Many landholding families either held legal or administrative offices, and were sometimes considered the Indian version of the Nobility of the Robe. The princes appointed officers, such as dewan and other state level ministers, to run their administrations, who were considered members of the regional nobility. Most of these officers were either relatives of the princes who appointed them, or were themselves substantial landlords under the sovereignty of the Princely States, and most held hereditary titles. Sometimes, educated men belonging to the British Imperial Services were also appointed to the high offices of the Princely States, but their positions were not hereditary and they were seen as career bureaucrats rather than noblemen by their employer's.
Deriving for the most part from the pre-colonial states that existed in the region that would become known as Nigeria, the legally recognised titles of the Nigerian nobility range from king to the ubiquitous chief. They give their bearers no political authority in theory, but in practice allow them to serve as immensely powerful patrons of the country's political leaders due to their control of popular opinion within its various tribes. Along with those of their titled relatives and courtiers, they also ensure that they serve as the guiding forces behind the varied cultural and religious ceremonies that take place in the country throughout the calendar year.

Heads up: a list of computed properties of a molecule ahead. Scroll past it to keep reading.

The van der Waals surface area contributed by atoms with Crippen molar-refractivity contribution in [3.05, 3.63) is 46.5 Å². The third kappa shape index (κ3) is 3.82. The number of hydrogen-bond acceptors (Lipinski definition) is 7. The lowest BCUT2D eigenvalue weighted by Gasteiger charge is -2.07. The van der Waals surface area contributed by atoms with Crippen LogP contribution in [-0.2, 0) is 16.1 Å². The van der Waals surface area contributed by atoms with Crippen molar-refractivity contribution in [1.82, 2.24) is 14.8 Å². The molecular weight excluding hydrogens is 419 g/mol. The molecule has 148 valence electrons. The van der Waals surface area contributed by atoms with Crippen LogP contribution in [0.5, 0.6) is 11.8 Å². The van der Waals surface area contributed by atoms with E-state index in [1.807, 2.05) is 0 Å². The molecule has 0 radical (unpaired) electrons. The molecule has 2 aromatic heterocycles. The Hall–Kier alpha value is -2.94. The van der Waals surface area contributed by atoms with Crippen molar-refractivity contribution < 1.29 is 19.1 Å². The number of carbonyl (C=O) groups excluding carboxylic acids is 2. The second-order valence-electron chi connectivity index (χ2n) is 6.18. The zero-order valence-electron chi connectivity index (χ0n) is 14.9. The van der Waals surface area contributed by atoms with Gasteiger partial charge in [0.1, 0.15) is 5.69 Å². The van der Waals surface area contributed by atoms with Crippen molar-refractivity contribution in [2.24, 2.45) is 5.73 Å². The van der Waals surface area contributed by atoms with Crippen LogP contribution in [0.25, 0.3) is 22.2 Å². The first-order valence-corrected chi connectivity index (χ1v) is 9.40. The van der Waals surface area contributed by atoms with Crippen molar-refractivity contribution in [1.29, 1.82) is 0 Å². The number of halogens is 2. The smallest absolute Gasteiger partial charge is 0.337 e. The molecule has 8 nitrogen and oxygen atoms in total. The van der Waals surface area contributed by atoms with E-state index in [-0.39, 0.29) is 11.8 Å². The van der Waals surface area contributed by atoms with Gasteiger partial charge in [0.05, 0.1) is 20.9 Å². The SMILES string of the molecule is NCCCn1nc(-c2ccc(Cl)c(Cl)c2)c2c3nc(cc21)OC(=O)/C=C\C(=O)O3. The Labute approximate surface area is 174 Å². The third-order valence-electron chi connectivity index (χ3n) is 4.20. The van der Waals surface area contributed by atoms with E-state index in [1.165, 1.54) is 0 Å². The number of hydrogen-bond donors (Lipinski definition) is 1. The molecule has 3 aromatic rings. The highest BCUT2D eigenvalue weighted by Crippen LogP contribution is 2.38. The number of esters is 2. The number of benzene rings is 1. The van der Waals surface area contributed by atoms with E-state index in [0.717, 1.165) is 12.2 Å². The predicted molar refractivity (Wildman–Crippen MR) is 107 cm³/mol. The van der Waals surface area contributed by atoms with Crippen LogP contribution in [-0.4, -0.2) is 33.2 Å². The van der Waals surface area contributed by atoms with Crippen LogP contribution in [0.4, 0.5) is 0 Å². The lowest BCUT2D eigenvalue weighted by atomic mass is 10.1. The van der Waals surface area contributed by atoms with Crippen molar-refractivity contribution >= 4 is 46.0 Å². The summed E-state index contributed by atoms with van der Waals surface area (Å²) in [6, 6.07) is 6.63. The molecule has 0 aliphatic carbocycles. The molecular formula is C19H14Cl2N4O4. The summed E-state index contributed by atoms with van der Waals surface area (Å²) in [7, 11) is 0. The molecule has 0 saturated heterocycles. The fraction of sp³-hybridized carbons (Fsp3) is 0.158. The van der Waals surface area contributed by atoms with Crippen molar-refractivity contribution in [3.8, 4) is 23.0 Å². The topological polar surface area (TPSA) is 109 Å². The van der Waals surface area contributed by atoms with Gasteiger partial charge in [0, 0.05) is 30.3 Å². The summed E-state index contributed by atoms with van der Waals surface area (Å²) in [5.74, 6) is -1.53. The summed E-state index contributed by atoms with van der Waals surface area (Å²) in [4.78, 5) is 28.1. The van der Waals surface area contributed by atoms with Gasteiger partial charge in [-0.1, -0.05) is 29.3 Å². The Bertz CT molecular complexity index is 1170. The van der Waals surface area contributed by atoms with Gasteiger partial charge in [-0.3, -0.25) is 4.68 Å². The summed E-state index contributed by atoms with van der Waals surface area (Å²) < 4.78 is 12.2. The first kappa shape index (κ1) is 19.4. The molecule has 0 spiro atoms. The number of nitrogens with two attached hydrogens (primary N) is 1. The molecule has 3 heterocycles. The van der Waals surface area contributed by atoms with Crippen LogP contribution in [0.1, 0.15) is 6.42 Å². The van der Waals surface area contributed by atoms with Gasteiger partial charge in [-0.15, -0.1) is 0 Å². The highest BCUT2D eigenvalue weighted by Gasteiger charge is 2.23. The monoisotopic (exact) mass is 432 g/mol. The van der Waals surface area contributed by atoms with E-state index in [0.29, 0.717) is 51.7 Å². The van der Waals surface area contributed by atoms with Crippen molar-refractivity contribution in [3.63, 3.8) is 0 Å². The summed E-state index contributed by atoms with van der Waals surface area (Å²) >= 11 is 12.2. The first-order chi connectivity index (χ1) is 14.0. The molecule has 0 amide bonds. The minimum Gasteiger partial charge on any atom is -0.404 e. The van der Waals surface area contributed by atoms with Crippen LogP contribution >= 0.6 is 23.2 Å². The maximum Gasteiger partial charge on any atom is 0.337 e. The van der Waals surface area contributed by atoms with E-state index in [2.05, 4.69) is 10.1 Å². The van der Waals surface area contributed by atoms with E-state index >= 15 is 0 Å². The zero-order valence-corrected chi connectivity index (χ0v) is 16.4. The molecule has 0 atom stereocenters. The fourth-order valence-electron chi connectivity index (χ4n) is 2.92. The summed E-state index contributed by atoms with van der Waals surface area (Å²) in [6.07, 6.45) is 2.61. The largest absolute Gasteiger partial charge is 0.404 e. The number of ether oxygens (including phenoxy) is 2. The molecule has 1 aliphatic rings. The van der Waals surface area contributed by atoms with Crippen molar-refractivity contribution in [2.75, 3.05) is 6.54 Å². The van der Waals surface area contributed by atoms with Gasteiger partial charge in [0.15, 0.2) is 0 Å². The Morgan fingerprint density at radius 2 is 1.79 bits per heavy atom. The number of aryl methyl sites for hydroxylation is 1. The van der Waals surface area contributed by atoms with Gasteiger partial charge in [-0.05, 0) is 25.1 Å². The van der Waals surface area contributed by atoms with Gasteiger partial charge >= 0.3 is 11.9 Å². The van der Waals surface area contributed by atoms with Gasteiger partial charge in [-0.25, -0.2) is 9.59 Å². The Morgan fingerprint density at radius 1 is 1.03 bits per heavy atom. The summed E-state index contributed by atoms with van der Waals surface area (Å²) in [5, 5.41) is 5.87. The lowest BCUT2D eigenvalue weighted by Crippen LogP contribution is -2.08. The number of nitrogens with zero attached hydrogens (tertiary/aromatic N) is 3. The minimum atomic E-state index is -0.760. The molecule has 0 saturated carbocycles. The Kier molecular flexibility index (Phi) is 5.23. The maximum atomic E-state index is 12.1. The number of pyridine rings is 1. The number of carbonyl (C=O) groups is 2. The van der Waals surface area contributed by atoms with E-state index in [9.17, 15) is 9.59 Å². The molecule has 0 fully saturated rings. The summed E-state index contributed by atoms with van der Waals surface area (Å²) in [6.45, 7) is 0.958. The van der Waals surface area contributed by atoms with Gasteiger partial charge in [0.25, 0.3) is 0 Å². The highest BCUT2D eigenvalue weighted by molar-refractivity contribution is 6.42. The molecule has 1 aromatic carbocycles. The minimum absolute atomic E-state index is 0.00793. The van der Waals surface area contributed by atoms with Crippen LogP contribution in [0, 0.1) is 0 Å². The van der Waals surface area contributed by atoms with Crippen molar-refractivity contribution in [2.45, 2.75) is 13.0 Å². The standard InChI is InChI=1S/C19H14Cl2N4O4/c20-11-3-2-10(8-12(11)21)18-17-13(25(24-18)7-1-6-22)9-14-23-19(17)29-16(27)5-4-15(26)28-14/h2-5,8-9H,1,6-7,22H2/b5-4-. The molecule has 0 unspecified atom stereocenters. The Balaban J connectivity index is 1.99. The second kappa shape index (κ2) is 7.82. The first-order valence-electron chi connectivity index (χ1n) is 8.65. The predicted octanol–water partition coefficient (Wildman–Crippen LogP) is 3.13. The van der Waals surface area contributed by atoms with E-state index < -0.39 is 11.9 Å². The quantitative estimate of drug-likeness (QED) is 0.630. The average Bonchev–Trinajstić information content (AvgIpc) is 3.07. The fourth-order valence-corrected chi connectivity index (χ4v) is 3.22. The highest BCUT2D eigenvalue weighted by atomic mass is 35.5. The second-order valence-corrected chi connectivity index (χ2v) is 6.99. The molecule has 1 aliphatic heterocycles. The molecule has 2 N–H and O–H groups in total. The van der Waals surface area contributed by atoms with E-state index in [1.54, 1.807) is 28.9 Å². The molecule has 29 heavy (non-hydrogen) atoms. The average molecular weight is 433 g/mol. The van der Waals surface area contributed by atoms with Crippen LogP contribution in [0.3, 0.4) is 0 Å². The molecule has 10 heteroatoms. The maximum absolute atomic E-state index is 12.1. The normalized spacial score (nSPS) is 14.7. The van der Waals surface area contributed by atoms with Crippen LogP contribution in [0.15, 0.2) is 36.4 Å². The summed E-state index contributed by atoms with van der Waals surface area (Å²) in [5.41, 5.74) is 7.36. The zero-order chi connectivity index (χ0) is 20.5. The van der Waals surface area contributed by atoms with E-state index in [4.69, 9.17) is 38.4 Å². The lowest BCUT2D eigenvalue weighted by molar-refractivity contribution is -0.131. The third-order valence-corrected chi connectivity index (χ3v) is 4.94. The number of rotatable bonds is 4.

Titles such as Oba, Amanyanaboh, Mai, Obong, Sarki, Attah, and Obi are used by the dynastic heads, while prince and princess are either used in their English forms or in their native ones by the cadets of their houses. Their ministers, meanwhile, tend to be called either chiefs or elders depending on what their monarchs are themselves called, with chiefs serving under a ruler who is called a king and elders serving under one called a chief.
- Abaza family
- Old money
- Peerage (United Kingdom)
- Royal and noble ranks
- Styles (manner of address)
- Styles (royal and noble)
- Styles (United Kingdom)
- Titles (false)
- Titles (hereditary)
- Titles (honorary)
- Social capital
- Social environment
- Symbolic capital
- Moral responsibility
- The aristocrats: a portrait of Britain's nobility and their way of life today, by Roy Perrott, (London 1968), page5-10
- The Oxford Companion to British History, John Cannon (Editor), Oxford University Press, 1997, ISBN 978-0-19-866176-4